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    Default Re: Still cant play a break!

    Matt, my advice is, since you have a good ear, learn some breaks to songs that you would like play. Pick it out by ear and practice till you have it down. It will increase your musical vocabulary. The more breaks you learn, the better you’ll feel about it.

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  20. #11

    Default Re: Still cant play a break!

    I have trouble just finding the basic melody sometimes. I will know the song, I can sing it, hum it, even chop or play rhythm to it but I just can't pick out the melody yet.

    I listen to other people and watch video's all the time and I play with some great pickers in jams and at church every time the door is open.

    I am sure it will come just gets frustrating. Thanks for all the help everyone I will just keep on pushing thru

  21. #12
    Hands of Pot Metal
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    Default Re: Still cant play a break!

    Teach your ear by starting with the classics, Twinkle Twinkle Little Star, 3 Blind Mice, Happy Birthday, etc. You’ll realize the almost all BG songs start on either the 1, 3 or 5 of the starting chord. They go up, down or stay on the same note and then move following the scale or chord tones.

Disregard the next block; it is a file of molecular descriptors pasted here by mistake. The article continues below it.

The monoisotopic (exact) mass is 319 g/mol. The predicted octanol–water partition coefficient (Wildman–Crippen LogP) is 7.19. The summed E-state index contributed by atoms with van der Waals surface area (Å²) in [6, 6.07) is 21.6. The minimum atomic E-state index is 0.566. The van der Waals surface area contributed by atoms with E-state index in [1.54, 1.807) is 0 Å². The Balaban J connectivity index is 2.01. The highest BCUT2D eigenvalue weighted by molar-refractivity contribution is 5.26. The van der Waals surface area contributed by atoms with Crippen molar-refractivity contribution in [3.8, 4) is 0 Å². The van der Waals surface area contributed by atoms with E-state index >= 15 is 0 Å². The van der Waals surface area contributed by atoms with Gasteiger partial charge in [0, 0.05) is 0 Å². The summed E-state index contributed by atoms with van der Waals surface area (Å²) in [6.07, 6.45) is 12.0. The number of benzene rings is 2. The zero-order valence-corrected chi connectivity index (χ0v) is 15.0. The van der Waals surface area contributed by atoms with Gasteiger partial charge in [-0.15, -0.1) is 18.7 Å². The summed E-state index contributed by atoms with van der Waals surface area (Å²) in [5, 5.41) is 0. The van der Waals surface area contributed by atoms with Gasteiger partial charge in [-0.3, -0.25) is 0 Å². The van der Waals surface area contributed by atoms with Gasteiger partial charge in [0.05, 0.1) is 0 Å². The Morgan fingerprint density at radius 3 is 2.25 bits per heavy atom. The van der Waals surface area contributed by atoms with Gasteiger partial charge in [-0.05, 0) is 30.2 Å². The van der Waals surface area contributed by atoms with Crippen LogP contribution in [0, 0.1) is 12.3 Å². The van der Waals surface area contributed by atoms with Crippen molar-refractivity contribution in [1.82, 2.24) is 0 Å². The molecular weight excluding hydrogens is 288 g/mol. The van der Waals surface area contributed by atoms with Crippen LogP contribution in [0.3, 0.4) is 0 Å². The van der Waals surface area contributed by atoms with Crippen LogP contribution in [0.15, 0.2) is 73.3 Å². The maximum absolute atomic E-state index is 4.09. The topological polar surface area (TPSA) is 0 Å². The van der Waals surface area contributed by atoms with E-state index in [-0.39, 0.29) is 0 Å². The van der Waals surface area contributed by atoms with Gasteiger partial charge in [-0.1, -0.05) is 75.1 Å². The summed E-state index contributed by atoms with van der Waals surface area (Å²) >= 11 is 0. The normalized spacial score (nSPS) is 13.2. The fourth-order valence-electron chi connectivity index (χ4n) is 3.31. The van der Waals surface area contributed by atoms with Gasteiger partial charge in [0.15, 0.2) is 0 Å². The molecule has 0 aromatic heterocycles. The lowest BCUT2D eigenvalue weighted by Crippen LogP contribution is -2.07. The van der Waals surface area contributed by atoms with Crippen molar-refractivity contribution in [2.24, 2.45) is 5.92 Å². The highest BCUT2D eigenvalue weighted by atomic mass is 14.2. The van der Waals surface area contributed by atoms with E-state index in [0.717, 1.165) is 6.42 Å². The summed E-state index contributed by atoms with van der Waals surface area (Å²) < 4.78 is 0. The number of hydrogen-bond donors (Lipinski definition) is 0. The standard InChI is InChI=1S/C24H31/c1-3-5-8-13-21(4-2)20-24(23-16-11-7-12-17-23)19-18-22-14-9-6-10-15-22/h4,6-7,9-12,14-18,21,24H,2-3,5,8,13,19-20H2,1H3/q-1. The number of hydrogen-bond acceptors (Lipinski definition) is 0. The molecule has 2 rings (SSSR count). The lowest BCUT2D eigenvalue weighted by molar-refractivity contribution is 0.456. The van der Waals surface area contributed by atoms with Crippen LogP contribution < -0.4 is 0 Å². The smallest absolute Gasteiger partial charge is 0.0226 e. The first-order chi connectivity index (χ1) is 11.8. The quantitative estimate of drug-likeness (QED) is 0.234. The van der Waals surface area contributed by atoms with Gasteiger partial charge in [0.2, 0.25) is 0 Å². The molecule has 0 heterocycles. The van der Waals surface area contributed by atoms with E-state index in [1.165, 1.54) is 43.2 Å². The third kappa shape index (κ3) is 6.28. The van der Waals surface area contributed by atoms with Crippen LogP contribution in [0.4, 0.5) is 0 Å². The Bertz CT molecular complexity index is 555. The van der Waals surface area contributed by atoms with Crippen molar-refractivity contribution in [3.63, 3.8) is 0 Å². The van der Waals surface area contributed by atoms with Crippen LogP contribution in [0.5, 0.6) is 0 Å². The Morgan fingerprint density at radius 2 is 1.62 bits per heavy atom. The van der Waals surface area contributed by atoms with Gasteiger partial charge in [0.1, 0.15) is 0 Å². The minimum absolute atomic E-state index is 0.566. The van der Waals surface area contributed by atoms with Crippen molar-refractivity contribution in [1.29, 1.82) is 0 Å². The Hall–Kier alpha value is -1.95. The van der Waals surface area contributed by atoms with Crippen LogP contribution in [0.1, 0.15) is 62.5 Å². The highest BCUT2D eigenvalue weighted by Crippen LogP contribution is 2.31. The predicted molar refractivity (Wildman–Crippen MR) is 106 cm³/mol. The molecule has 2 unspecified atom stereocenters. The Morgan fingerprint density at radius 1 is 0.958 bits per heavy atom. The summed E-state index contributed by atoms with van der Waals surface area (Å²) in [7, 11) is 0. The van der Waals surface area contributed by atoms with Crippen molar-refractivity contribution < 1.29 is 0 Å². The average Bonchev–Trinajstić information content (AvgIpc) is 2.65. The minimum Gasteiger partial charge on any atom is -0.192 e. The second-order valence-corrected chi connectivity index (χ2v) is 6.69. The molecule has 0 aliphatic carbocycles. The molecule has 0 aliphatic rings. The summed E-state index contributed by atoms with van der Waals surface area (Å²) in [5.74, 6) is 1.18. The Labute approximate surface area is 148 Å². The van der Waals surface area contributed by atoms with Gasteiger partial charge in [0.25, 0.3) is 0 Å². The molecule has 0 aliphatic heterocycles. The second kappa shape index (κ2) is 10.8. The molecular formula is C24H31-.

It’s hard to be born full grown so be patient with yourself.
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  23. #13
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    Default Re: Still cant play a break!

    Quote Originally Posted by MMorgan9812 View Post
    Been playing mandolin a half a year solid now, trying to practice almost everyday and I still can't play a break! I played mandolin off and on growing up and was around bluegrass and bluegrass gospel my whole life. I guess i just need time but it just annoy's me.

    I do practice scales, arpeggio's, ect and watch video's and so forth

    When will it come?
    I have a musical ear. I sing by ear and play by ear but I just cant do it yet!
    Begin with very simple songs and you have to get the tune in your ear/mind/head first ! It will come and don't give up !
    My two favorite pastimes are drinking wine and playing the mandolin but most of my friends would rather hear me drink wine! Adapted from quote by Mark Twain------supposedly !

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  25. #14
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    Default Re: Still cant play a break!